University of Hertfordshire

By the same authors

View graph of relations
Original languageEnglish
Number of pages6
Publication statusPublished - Aug 2013
Event11th International Epidemiology Workshop - Beijing, China
Duration: 22 Aug 201325 Aug 2013

Conference

Conference11th International Epidemiology Workshop
CountryChina
CityBeijing
Period22/08/1325/08/13

Abstract

Phoma stem canker is a major disease problem on winter oilseed rape (Brassica napus) in the UK. The disease is caused by two closely related species, Leptosphaeria maculans and L. biglobosa. Previous epidemiology work has focused on L. maculans and there is little information on L. biglobosa. Because L. maculans is often associated with stem base canker while L. biglobosa is often associated with upper stem lesions, L. maculans is considered more damaging than L. biglobosa. Both L. maculans and L. biglobosa are present in the UK. To control the disease effectively, it is necessary to understand the epidemiology of both pathogens. This presentation reports studies on these two related species at different stages of their life cycles. Results show that there are differences between these two species in their biology and epidemiology, which enable them co-exist on the oilseed rape crop. There are differences between L. maculans and L. biglobosa in pseudothecial maturation. Pseudothecia of L. biglobosa mature more slowly than those of L. maculans at 5-10°C; pseudothecia of L. maculans are mainly produced on the surface of stem bases, pseudothecia of L. biglobosa are mainly produced under epidermis of upper stem. The differences in pseudothecial maturation between L. biglobosa and L. maculans result in differences between them in timing of ascospore release and thus in the timing of the resulting phoma leaf spot lesions in autumn. Ultimately, there are differences in timing and severity of stem cankers the following summer. The differences in biology and epidemiology between these two species at key stages of their life cycles, such as initial leaf infection, asexual production, subsequent stem canker development, survival and sexual production on crop debris will be discussed.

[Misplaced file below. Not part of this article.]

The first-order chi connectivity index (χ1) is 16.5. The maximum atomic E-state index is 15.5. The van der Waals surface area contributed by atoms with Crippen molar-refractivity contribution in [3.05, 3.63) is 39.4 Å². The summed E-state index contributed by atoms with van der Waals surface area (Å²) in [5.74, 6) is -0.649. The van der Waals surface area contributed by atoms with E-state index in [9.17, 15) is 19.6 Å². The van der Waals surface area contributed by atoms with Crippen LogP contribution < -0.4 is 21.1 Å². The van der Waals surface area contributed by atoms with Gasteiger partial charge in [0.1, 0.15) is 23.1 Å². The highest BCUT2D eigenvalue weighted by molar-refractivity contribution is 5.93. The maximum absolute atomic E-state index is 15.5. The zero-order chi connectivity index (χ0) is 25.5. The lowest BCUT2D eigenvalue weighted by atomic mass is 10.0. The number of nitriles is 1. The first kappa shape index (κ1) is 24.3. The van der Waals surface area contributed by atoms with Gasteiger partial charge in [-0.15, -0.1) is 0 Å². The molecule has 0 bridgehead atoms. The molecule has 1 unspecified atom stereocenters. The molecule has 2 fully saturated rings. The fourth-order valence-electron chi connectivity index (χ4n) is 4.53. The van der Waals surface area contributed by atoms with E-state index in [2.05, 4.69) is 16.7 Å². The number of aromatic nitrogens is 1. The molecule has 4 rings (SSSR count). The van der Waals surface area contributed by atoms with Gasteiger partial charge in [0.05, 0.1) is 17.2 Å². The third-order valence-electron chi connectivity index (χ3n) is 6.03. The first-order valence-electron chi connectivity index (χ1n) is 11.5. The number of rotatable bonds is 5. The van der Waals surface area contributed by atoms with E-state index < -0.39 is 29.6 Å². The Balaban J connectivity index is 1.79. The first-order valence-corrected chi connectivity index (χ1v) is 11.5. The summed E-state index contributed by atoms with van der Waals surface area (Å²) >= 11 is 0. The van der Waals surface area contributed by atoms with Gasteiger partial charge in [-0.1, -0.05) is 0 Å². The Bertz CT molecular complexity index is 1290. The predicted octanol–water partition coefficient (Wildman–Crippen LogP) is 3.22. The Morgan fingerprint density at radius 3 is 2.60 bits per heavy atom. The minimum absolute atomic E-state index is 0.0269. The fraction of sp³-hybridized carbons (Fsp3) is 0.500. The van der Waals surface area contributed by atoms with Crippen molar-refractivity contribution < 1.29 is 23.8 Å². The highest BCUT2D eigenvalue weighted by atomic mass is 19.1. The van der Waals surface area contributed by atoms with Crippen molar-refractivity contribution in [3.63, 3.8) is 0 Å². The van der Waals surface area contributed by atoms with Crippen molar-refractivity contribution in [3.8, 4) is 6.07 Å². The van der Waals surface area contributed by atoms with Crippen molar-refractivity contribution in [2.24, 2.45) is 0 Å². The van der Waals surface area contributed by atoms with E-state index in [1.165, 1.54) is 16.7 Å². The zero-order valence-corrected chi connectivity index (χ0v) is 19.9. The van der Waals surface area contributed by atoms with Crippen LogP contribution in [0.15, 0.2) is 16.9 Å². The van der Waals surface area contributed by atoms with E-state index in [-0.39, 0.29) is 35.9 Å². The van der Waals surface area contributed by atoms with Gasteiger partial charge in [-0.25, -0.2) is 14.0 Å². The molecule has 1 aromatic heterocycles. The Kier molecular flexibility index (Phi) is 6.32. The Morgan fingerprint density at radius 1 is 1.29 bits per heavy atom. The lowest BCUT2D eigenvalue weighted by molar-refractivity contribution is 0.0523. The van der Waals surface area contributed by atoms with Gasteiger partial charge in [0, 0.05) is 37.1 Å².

ID: 7168279